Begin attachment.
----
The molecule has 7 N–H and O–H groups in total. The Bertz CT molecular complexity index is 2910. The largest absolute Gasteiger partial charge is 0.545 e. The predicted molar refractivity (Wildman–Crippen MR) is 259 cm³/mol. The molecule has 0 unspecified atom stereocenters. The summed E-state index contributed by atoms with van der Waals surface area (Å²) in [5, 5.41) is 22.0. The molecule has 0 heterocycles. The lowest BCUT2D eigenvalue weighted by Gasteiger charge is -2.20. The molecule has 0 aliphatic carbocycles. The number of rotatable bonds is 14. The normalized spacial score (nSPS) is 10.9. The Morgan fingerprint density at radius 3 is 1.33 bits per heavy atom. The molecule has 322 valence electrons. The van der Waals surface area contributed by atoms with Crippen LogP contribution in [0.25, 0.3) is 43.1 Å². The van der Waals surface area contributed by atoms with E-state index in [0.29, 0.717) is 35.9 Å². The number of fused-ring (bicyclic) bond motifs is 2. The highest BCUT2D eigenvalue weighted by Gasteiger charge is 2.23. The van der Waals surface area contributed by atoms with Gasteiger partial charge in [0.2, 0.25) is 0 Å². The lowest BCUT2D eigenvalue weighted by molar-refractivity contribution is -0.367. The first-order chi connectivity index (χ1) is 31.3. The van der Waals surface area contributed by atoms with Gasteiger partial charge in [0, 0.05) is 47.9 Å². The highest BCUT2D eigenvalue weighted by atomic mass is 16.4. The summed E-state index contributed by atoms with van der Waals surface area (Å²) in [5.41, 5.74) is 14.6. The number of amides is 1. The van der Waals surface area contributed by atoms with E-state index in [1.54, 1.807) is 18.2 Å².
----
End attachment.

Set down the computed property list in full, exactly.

The molecule has 7 N–H and O–H groups in total. The Bertz CT molecular complexity index is 2910. The largest absolute Gasteiger partial charge is 0.545 e. The predicted molar refractivity (Wildman–Crippen MR) is 259 cm³/mol. The molecule has 0 unspecified atom stereocenters. The summed E-state index contributed by atoms with van der Waals surface area (Å²) in [5, 5.41) is 22.0. The molecule has 0 heterocycles. The lowest BCUT2D eigenvalue weighted by Gasteiger charge is -2.20. The molecule has 0 aliphatic carbocycles. The number of rotatable bonds is 14. The normalized spacial score (nSPS) is 10.9. The Morgan fingerprint density at radius 3 is 1.33 bits per heavy atom. The molecule has 322 valence electrons. The van der Waals surface area contributed by atoms with Crippen LogP contribution in [0.25, 0.3) is 43.1 Å². The van der Waals surface area contributed by atoms with E-state index in [0.29, 0.717) is 35.9 Å². The number of fused-ring (bicyclic) bond motifs is 2. The highest BCUT2D eigenvalue weighted by Gasteiger charge is 2.23. The van der Waals surface area contributed by atoms with Gasteiger partial charge in [0.2, 0.25) is 0 Å². The lowest BCUT2D eigenvalue weighted by molar-refractivity contribution is -0.367. The first-order chi connectivity index (χ1) is 31.3. The van der Waals surface area contributed by atoms with Gasteiger partial charge in [0, 0.05) is 47.9 Å². The highest BCUT2D eigenvalue weighted by atomic mass is 16.4. The summed E-state index contributed by atoms with van der Waals surface area (Å²) in [5.41, 5.74) is 14.6. The number of amides is 1. The van der Waals surface area contributed by atoms with E-state index in [1.54, 1.807) is 18.2 Å².